By Breanne Massey
Special to the Pioneer
After the nation legalized cannabis more than a year ago, the Columbia Valley has seen support from the community grow.
Blooming World Cannabis and, soon, the Invermere Cannabis Store have been pioneering the recreational retail cannabis business in the Valley. To get a sense of how each business is evolving its operations over time, the Pioneer reached out
to the entrepreneurs to hear their perspectives.
Blooming World Cannabis
Blooming World Cannabis was the first recreational cannabis retailer to open its doors in the Columbia Valley.
The District of Invermere (DOI) approved the proposal for business in January 2019 after Blooming World’s chief executive officer Oliver Hogue and general manager Marjorie Fournier had successfully fielded questions and concerns from the community at a public hearing the previous week.
With eight months of experience under their belts, the duo agrees business has been blooming.
“There (are) customers from every group’s age, over 19 of course,” Ms. Fournier wrote to the Pioneer via e-mail. “Also, a lot of the seniors come in for the oil, and they can enjoy the senior discount.”
But the most sought after update the community has been requesting, Ms. Fournier says, is about the federal government’s amended regulations to the Cannabis Act. It came into play on October 17th and will result in a range of selected products to appear in the store soon. Canadians can expect cannabis edibles, concentrates and topicals to be available around in December.
“It will take some time for the product to get it in the store… and we are very excited to offer all those new products,” she added.
Blooming World Cannabis has been working toward providing incentives to clear up misconceptions about its products within the community. That means they’ve been providing recommendations on products, education about usage and incentives to buy from regulated operators as opposed to the black market.
“Licensed producers have to use regulated products to grow. (It’s) much safer than buying it on the black market and not knowing what was used through the growing process,” said Ms. Fournier. She added that they are working to offer lower prices and discounts to deter people from shopping on the black market.
“We also offer education and feedback on the product, with our selection of over 100 strains. There are a lot of options to choose from.”
For others in the community, the impact to the environment has been flagged as the packaging in the Cannabis industry at-large has been scrutinized. However, Blooming World Cannabis is working toward finding alternatives to mitigate those impacts.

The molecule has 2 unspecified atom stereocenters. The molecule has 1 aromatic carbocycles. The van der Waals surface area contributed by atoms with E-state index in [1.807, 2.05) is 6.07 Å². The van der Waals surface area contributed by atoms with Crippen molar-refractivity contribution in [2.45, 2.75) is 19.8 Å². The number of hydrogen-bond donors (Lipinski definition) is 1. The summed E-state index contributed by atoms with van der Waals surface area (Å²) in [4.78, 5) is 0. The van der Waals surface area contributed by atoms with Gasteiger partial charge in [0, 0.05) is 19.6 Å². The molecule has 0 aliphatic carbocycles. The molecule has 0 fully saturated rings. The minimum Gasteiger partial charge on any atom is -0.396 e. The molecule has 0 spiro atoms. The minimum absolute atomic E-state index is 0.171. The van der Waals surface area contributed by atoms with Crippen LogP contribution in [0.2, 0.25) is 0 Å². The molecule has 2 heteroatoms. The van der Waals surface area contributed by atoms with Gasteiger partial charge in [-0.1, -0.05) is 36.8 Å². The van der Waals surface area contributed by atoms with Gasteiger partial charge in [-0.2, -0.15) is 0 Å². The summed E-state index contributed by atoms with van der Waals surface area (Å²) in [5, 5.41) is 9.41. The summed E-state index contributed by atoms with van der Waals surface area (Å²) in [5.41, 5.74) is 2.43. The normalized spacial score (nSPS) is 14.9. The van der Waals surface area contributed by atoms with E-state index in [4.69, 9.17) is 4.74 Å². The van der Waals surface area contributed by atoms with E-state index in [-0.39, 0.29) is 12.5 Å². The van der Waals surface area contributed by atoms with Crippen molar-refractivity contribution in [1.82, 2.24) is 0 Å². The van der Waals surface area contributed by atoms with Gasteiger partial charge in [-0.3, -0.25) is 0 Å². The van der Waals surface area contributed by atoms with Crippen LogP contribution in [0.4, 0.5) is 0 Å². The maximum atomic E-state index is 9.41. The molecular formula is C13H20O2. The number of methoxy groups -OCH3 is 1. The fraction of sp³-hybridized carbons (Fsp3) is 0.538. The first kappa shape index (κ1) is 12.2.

“Health Canada put regulations on packaging,” Ms. Fournier explained when asked about this issue. “Packaging is recyclable. Some is also made of compostable material. You can recycle it on your own, or we encourage our customers by (offering a discount) to bring it back to the store and we send it back to the producers. They use it again, or they use it in a program, for example, to make playgrounds in parks. The packaging will change with time, but producers are now aware of the extreme amount of packaging, and there is talk of a compostable hemp pouch that might revolutionize the plastic industry.”
The appeal of working in a fast-moving industry with lots of changes continues to motivate the duo on striving for diverse products in a newly evolving field.
Invermere Cannabis Store
The Invermere Cannabis Store is the newest addition to the recreational cannabis business in the Valley.
The Regional District of East Kootenay (RDEK) directors approved the proposed shop opening at their regular council meeting in February 2019.
Owner and operator Ryan Haynes and his silent partner are targeting an early-November opening date at the Crossroads for The Invermere Cannabis Store.
“I think B.C. has been slow as far as getting authorized retailers out there, but I think they’re improving,” Mr. Haynes said about the process.
“The other retailer was in right away and he did a good job… overall in the province, it’s been a struggle to get these stores up off the ground.”
When asked about the application process, Mr. Haynes replied: “The application is intense: the financial and security screening. They dig deep, which is great.”
He added it is expensive to acquire the licence, averaging around $20,000 for a Recreational Retail Cannabis Licence in the province.
However, Mr. Haynes believes it is an exciting, worthwhile investment to try something new.
“Responsible sale is the goal,” he explained. “There’s been a lot of interest and a lot of curious people asking questions since legalization was passed. People are interested, open and honest.”
At this stage, Mr. Haynes has not experienced any misconceptions from the public about legalization and he is looking forward to opening the doors of his new shop.